My new book, The Atonement of God, has the subtitle “Building Your Theology on a Crucivision of God.”
A few people have emailed me or messaged me on Facebook to ask if this is a typo. It is not.
I coined the word to describe what I am trying to do in the book. I want you to gain a vision of God which is based on the crucifixion of Jesus. I put the words “vision” and “crucifixion” and together and out came “crucivision.”
I did this because I wanted to present a cross-shaped, or cruciform, presentation of God.
There are two common approaches to understanding God from Scripture.
The Chronological Approach to God
Some take the chronological approach, so that they begin with Genesis 1:1 and work their way through Scripture trying to piece all the ideas about God into one coherent picture.
But since the way God behaves in the Old Testament looks much different from the way God behaves in the revelation of Jesus Christ, the chronological approach to learning about God leaves us with what Greg Boyd calls a “Janus faced God.” Janus was the two-faced God of Roman mythology where one side was kind and loving and the other side was mean and angry.
Just as the Romans never knew which face of Janus was going to show up at any one time, this is how many people feel about God when they adopt a chronological approach to the revelation of God in Scripture.
It is a “He loves me; He loves me not” approach to God. We can never be sure exactly where we stand with God, or whether He currently hates us and wants to incinerate us or loves us and wants to be with us.
I would say that most of Western Evangelical Christianity currently falls into this sort of view of God.
The Christological Approach to God
Since many people see that the God revealed in Jesus is often different than the God revealed in the Hebrew Scriptures, some people say that the revelation of God in Jesus Christ trumps the revelation of God in the Old Testament, and wherever the two disagree, the revelation of God in the Old Testament is wrong.
This view is better than the Chronological approach, but suffers from a different set of problems.
The main problem with this view is that those who hold a Christological approach sometimes simply write off much of the Old Testament revelation of God as being hopelessly in error. Since Jesus is the main revelation of God in this view (which I agree with), they sometimes then go on to say that anything in the Old Testament which doesn’t look like Jesus is therefore an error. It seems that ultimately, what this does is set humans up as judge over Scripture to determine what is “true” and what is “error.”
I am not comfortable with this approach to Scripture at all. While I do believe that Jesus is the ultimate and most perfect revelation of God, I also believe all Scripture is inspired and inerrant. So out of my conviction of Scripture as being inspired and inerrant, and out of my desire to read Scripture through a Christological lens, I developed my Crucivision theology.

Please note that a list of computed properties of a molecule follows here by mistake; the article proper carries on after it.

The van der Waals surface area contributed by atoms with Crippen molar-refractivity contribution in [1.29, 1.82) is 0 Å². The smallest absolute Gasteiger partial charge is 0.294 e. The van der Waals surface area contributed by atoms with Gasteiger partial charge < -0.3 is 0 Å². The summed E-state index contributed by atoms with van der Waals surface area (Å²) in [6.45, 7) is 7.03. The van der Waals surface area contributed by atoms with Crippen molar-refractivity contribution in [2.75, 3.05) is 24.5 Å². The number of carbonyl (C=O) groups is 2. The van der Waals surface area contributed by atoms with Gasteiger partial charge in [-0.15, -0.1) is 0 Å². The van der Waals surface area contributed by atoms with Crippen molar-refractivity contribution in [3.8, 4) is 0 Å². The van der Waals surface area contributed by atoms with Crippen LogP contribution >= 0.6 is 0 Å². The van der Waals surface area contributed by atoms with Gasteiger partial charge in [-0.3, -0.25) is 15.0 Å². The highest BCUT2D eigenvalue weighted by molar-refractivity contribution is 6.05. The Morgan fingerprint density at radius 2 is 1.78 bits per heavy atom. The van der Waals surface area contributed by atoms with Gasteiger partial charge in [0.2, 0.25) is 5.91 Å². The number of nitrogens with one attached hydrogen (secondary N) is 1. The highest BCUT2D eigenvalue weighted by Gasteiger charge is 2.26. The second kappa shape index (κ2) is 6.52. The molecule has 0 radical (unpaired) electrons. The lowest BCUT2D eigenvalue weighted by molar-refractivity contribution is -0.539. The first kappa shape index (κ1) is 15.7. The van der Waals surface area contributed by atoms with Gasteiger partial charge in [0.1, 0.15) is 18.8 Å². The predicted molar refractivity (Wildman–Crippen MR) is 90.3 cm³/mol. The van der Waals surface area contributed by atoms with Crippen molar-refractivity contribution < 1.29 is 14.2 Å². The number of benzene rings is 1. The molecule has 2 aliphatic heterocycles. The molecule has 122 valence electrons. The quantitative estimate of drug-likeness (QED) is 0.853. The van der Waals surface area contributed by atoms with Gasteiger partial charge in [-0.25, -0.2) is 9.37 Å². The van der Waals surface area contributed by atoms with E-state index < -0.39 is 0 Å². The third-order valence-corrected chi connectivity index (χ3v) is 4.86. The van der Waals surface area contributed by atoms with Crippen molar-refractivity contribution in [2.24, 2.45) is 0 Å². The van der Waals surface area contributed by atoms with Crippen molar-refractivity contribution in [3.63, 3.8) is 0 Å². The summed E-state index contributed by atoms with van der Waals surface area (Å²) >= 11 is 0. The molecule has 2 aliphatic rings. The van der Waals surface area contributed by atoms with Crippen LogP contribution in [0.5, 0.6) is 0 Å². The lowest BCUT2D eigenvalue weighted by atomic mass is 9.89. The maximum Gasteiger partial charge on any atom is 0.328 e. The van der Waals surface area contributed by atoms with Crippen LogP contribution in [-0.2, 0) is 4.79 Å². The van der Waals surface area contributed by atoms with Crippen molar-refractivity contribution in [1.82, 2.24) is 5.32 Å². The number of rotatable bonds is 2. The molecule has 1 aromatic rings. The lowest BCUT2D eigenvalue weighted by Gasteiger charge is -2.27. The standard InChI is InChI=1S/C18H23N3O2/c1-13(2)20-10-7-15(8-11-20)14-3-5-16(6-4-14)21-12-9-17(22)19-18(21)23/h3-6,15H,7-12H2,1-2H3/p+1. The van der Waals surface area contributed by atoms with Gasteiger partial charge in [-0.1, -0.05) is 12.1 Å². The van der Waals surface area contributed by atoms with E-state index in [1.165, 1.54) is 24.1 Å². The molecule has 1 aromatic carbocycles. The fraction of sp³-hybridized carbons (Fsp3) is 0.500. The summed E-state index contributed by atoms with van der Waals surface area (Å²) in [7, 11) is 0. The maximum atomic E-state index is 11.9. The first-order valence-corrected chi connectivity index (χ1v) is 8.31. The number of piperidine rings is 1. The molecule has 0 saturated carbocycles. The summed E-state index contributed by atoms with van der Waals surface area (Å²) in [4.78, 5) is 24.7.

The Crucivision Approach to God
The crucivision approach to Scripture allows the revelation of Jesus to be the guide and lens by which we interpret the rest of the revelation about God in Scripture.
A crucivision approach to Scripture allows Jesus, and specifically the crucifixion of Jesus, to show us what God is really like.
Some have called this the Christotelic lens or the Cruciform reading of Scripture, but I prefer Crucivision because it shows us that it is not just Jesus Christ who provides us a way of reading the Old Testament texts about God, but is specifically Jesus Christ on the cross that helps us see God in a whole new light.
Once we see that God is most fully revealed in Jesus Christ, and especially in Jesus Christ dying on the cross, this then begins to cause great changes in how we read and understand the rest of the Old Testament. We see that what God was doing in Jesus Christ on the cross is exactly what God has always been doing in Himself on the pages of the Hebrew Scriptures.
Jesus is not then in discontinuity with the revelation of God in the Old Testament, but is rather the most clearest example of how to read about God in the Old Testament.
Gaining a Crucivision of God helps us understand not only God, but also ourselves, sin, forgiveness, justice, and a whole host of other theological topics. I cover 10 of these in my book.
To learn more about this way of reading Scripture and gain a Crucivision theology, buy my book on Amazon today.
How do you understand the violent portions of Scripture? Is this really how God is? Did Jesus hide this aspect of God from us during His three years of earthly ministry? Or maybe you have a way of reading the Bible through the lens of Jesus Christ which maintains that God is always loving, always forgiving, and always kind? Add your thoughts in the comment section below.